One moment in Paris changed Martin Hansson’s life. On the night of November 18 2009 the Swedish football referee failed to spot the Frenchman Thierry Henry illegally handling the ball. Henry then crossed for the goal that sent France to the World Cup, and kept Ireland out of it. As refereeing blunders go, this one was pretty consequential. The next day Hansson phoned Mattias Löw, a film-maker who happened to be making a documentary about him, and said: “My name will always be linked with Thierry Henry’s handball when France qualified for the World Cup in South Africa. That’s it.”
That is true, but Hansson’s story has meaning beyond football. He stands for all successful strivers – Tony Blair, Donald Rumsfeld and umpteen recent bankers – whose careers end in inquiries and media storms. Hansson’s mistake was relatively trivial, but it was the same one that so many strivers make: he overestimated his ability to see clearly through the chaos of life, the fog of war.
Löw began filming The Referee months before Henry’s handball. Watching the film, you quickly realise that Hansson is someone who takes himself seriously. Burly and bald, he bestrides the field with the sure gaze of a man keeping order in an unruly world. Players listen to him. He’s a born referee: we’re soon told he’s Sweden’s best, and one of the best anywhere. The World Cup of 2010 is to be the pinnacle of his career. He might even referee the final.
He is certainly dedicated enough. Explaining his divorce to Löw, he says, “I had to choose between family, football and work.”
The Referee strangely echoes another documentary about a successful striver remembered for rather more consequential blunders: Errol Morris’s portrait of Robert McNamara in The Fog of War. McNamara was the US defence secretary in charge of the Vietnam War. He belonged to the caste of American policymakers described caustically by David Halberstam as “the best and the brightest”: men whose brilliant early careers had given them faith in the power “of able, rational men to control irrational events”.
This faith is the striver’s characteristic error. Encouraged by their past success, strivers come to overestimate their ability to see clearly. That may be why heads of government and CEOs appear so prone to blunders. Tony Blair in 2002 was the most successful Labour leader in history. He had won two elections in landslides. Ignoring the advice of experts, he had led successful interventions in Kosovo and Sierra Leone. Life had taught him that he alone could see through the fog of war. Blair just knew that the world needed an invasion of Iraq.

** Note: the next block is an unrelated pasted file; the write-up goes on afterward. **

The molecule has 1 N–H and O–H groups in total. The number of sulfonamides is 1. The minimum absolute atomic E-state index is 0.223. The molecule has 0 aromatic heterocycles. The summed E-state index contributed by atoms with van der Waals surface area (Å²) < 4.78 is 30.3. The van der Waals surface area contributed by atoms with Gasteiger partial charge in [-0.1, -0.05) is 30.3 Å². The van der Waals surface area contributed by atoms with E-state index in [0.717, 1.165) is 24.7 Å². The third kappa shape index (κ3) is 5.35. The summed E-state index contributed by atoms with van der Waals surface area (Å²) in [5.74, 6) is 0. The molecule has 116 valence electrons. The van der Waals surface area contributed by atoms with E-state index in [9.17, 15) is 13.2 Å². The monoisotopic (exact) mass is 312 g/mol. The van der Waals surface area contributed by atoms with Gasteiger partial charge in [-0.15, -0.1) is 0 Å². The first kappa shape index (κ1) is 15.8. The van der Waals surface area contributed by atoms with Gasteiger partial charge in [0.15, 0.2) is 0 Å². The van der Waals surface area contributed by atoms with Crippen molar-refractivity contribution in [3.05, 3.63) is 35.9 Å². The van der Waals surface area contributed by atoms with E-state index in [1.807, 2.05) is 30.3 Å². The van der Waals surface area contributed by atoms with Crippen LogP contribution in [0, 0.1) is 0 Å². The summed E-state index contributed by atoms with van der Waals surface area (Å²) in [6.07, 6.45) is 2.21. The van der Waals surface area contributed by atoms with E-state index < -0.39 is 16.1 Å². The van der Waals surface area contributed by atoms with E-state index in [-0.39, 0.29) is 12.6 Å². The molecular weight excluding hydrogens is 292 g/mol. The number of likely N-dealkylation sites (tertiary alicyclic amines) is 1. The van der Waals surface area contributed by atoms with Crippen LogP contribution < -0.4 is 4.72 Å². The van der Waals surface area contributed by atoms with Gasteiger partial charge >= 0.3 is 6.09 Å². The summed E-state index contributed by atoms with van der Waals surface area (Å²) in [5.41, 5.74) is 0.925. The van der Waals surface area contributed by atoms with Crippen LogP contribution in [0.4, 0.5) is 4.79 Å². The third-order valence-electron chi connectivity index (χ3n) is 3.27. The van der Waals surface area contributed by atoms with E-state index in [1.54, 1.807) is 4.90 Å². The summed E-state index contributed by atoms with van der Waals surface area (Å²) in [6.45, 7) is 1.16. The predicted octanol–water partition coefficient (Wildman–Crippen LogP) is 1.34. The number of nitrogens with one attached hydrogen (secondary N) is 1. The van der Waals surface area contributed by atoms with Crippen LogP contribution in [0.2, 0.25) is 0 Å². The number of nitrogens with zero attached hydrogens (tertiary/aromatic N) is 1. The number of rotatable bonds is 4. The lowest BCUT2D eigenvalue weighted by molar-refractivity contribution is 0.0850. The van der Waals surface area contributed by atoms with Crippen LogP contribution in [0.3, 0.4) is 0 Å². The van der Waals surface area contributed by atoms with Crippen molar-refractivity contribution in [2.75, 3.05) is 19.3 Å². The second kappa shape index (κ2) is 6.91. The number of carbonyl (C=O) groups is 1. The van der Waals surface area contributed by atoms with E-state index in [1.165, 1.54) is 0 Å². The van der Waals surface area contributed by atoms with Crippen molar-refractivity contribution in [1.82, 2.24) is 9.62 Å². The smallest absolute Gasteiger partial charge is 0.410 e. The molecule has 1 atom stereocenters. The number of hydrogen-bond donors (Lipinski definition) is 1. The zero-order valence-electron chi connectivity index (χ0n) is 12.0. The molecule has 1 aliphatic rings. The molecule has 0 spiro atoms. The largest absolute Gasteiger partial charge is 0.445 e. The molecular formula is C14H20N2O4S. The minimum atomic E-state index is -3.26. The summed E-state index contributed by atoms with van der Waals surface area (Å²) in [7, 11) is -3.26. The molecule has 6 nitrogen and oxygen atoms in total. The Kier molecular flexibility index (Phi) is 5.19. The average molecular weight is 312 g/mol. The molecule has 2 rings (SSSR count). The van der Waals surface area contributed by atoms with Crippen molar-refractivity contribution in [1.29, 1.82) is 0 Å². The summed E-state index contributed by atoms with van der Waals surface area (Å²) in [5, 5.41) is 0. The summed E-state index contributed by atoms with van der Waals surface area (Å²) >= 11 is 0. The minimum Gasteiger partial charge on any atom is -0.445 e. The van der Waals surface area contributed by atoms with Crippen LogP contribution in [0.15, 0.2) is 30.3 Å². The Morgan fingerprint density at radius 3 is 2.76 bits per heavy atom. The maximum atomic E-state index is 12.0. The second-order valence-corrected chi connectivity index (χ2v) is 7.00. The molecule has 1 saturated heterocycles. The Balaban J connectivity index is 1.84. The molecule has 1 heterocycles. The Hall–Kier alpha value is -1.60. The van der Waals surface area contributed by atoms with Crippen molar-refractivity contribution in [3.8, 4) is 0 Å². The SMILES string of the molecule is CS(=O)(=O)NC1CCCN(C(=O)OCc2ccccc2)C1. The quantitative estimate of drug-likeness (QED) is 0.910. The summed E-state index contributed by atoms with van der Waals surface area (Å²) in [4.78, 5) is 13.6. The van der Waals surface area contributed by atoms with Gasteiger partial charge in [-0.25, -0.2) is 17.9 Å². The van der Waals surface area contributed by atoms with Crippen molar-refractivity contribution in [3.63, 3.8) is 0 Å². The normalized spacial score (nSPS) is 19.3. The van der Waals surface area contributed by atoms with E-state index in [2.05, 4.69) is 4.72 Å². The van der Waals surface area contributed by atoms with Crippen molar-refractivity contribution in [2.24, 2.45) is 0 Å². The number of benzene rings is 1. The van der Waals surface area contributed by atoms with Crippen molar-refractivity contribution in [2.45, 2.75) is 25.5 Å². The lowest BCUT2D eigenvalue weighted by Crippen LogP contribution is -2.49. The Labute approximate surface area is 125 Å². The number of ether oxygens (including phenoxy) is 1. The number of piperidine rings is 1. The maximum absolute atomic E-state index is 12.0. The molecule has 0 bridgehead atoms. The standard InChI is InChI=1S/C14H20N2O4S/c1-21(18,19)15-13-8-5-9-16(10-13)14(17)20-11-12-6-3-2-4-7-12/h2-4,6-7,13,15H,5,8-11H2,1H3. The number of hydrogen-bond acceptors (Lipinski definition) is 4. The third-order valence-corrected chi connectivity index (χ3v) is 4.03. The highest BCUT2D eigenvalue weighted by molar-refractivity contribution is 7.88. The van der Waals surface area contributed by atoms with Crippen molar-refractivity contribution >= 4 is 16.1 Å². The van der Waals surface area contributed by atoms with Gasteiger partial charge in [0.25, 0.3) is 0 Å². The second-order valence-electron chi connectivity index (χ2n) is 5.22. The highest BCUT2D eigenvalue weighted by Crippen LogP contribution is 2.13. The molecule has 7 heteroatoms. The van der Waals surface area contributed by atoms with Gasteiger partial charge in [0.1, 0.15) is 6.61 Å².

Rumsfeld, too, entered that war with a dangerously successful career behind him. In press conferences, he’d lecture journalists like a brilliant professor of philosophy teasing half-witted students. He pontificated about “unknown unknowns”, and yet he came to overestimate his ability to control them.
So did Hansson. I was in the Paris stadium that night, and the truth is that hardly anyone there saw the handball. At the moment suprême, Henry was surrounded by Irish defenders. They blocked Hansson’s view, and almost everybody else’s too.
Blair and Rumsfeld (in his new memoir, Known and Unknown) still argue that they were right. Poor Hansson was proved wrong within a minute. Watching a TV screen in the media stand, I saw the handball on the second replay. Many spectators only heard about it through text messages from friends watching at home. In the train station afterwards, French fans kept buttonholing Irish fans to apologise in appalling English: “I shame.”
When the game ended, Hansson himself still only sensed that something was wrong. He and his assistants, he told Löw, “went inside the dressing room and hugged each other, though it didn’t feel like it normally does”. When he found out, he cried. He did go to the World Cup, but didn’t referee a single match there.
Löw told me he had “wanted to make a documentary that questions how much the human eye can capture”. He has. Hansson underestimated the fog of war. He thought he could see more than a human could. One day, the first line of his obituary will be Henry’s handball. The net effect of his life’s work has been to make the world worse.
That is a hard thing for strivers to accept. McNamara was in his eighties when Morris filmed him, but was still struggling to understand. Rumsfeld’s memoir blames everyone else. “Nobody is perfect. It’s impossible,” Hansson’s mother tells Löw, but the careers of these people are predicated on the notion that they aren’t far off. Then life bites them on the ankle.
Nowadays, for big European football matches, two assistant referees patrol the goal lines. They are extra pairs of eyes, whose job is to minimise their leader’s mistakes. There’s a moral here for strivers: oversight and the wisdom of crowds generally trump lone great men.